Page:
School pupils buck national trend

Last updated 05:00 13/06/2014
Roskill students
Rose Cawley

AIMING HIGH: Mt Roskill Grammar has been singled out by the Education Review Office as a school that is achieving better than expected for its decile. From left are students Praveen Krishna, Hayden Couper, Junior Kasiano, Tangiia Enjoy, Theodore Loretz, Solomon Penny, Hanna Davidson and Mildred Wong.

Relevant offers


Student loans are getting bigger and harder to pay off, new figures show Two new Rolleston schools ready to open University of Canterbury's 30-year plan to create 'little city inside a larger city' Declining confidence in delivery of $206 million Lincoln Hub International cyber security conference heads to Hamilton Otahuhu College writes its own NCEA history Technology takes school stationery list to the next level Rugby, farming and homosexuality: Brave gay students tell their stories of schoolyard bullying to inspire others Angela Roberts looks back on ups, downs and almosts of four years at helm of PPTA Is politics the next move for outgoing PPTA president Angela Roberts?

The Education Review Office visited seven schools across New Zealand that draw students from poor areas but achieve better than average academic results. These kids are bucking the trend regardless of their background. One of them is Mt Roskill Grammar. Reporter Rose Cawley finds out what the school of 2200 students is doing right.

Students at Mt Roskill Grammar know that success is expected of them.

Principal Greg Watson and his team make sure of it.

"The single most important factor is belief, belief that we all can learn," he says. "That has to come from the teachers and the students so that achievement is possible and attainable for all."

Last year 82 per cent of students who left Mt Roskill Grammar had at least NCEA level 2. The national average was 73 per cent.

Year 13 student Hayden Couper says the support system for Maori and Pacific Island students has helped put him on the path to fulfilling his goal of studying law next year.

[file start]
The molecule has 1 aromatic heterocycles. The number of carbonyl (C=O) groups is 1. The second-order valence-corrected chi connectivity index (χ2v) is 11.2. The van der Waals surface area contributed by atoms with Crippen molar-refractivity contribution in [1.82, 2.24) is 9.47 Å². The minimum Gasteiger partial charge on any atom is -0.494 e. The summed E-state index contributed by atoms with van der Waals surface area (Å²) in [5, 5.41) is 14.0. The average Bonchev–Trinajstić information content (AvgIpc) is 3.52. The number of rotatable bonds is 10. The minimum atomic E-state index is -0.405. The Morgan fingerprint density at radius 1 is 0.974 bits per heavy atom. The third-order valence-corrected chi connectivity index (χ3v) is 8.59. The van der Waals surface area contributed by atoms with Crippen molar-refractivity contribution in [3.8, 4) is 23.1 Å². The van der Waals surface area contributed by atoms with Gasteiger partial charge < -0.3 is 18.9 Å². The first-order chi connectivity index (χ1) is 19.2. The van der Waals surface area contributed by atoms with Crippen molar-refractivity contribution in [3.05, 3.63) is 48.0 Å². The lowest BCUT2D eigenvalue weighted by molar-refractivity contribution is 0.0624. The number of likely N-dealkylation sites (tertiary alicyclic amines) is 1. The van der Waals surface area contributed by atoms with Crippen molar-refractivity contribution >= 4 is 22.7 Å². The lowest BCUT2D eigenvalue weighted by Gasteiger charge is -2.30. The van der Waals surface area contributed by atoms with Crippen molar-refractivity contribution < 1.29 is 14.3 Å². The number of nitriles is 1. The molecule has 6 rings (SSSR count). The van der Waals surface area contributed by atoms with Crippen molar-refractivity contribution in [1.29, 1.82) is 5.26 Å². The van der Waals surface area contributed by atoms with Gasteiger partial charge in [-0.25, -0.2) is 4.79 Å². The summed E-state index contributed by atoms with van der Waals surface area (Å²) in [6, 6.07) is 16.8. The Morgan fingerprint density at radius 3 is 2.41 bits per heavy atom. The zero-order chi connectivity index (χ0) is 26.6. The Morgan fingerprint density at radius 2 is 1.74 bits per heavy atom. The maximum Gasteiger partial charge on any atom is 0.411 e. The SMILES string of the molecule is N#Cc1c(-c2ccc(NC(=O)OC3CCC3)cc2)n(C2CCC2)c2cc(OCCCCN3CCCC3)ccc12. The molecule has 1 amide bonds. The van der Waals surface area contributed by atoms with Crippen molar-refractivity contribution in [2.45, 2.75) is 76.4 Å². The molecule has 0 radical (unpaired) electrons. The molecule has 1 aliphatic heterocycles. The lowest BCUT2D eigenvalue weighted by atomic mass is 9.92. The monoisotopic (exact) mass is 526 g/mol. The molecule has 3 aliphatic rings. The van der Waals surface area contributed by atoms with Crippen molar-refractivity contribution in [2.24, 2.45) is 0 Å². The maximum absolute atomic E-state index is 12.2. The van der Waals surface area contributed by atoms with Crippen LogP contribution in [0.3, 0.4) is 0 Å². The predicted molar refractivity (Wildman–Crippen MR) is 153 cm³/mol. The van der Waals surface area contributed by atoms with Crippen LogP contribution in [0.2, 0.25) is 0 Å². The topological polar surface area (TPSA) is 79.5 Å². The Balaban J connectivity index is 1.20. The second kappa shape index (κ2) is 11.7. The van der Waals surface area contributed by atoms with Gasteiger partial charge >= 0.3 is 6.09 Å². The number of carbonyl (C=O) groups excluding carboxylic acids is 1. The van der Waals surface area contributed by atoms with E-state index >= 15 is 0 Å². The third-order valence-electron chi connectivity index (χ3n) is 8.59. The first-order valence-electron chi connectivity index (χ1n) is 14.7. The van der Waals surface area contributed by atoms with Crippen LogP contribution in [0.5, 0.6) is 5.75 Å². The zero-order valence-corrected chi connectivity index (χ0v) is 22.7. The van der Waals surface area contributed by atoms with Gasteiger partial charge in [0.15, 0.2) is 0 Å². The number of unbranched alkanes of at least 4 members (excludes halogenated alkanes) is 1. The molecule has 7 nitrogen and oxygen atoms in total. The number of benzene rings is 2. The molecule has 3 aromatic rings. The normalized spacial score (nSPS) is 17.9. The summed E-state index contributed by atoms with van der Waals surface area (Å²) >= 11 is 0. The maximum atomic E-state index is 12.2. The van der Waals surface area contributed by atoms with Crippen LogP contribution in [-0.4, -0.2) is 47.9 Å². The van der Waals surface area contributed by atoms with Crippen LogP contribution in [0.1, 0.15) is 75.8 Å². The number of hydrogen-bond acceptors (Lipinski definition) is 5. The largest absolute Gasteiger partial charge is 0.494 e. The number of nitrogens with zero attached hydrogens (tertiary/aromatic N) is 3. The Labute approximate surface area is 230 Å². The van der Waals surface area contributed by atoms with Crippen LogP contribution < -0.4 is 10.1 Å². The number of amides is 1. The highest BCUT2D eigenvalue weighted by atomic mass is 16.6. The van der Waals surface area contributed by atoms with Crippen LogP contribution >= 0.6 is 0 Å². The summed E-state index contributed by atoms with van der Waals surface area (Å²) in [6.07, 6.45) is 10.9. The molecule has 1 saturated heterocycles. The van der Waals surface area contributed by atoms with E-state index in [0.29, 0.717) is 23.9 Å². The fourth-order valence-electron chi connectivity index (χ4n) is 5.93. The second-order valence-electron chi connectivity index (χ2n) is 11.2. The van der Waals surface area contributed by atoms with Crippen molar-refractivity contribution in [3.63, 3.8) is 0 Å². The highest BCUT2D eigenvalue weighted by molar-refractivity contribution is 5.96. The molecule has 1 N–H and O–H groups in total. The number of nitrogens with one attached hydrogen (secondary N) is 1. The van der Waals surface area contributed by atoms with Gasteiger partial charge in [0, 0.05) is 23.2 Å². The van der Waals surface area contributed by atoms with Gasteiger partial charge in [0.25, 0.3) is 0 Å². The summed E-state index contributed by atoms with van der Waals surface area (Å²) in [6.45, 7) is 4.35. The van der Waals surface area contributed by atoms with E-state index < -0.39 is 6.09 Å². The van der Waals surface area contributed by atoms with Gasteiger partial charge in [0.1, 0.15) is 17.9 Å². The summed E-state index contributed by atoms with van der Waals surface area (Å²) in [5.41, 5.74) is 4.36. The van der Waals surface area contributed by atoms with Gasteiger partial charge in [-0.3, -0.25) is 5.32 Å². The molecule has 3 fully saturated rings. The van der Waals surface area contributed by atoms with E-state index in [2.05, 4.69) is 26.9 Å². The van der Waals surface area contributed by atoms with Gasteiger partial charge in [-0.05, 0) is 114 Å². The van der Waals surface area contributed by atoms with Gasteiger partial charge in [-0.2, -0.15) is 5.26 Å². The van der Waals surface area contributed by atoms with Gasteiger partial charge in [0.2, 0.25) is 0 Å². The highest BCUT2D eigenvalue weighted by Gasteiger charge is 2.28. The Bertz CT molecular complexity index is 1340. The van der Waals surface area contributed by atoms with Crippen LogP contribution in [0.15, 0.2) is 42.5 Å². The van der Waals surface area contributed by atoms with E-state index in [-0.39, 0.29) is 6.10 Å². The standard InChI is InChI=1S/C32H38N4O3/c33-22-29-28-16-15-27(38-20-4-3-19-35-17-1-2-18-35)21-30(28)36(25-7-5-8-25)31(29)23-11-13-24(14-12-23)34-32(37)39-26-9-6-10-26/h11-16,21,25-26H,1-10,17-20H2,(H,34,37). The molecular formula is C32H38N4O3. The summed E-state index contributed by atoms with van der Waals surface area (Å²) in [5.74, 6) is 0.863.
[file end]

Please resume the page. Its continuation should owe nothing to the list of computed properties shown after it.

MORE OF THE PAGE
"It is not singling us out and saying ‘this is the worst kids, we have to give them the most attention'," he says.

"It is just a helping hand, they make it known that they want us to achieve."

Watson says the school has structures in place to enable success.

"These are in respect to goal setting, counting credits and knowing where we are up to.

"We expect each student to take ownership of where they are up to and our job is to support them in that thinking."

Solomon Penny, 17, says the teachers care and they carefully track every student's learning outcomes.

"It is a place that you can do well and where a lot of people have done well."

He is proud to be a Mt Roskill student.

"We are punching well above our weight."

Deputy principal John Wilkinson has been at the decile four school for 19 years. He says its success is no overnight wonder.

"We have always been an improving school," he says.

"We are reflecting and reviewing all elements. We are constantly in a cycle of ‘what are we doing, how can we do it better?' "

Year 13 student Theodore Loretz says the school fosters an environment where everyone can be happy in their own skin.

"The best thing about Roskill is that the greatest sin you can commit is to not be yourself," he says.

"Embracing yourself and diversity is a big thing here."

Education Review Office evaluation services manager Stephanie Greaney says the schools involved in the report show that success can happen anywhere.

"Despite wider challenges, when schools and communities have a vision for success and work together to keep every student engaged and achieving, it can happen."

Ad Feedback

- Central Leader

Special offers

Featured Promotions

Sponsored Content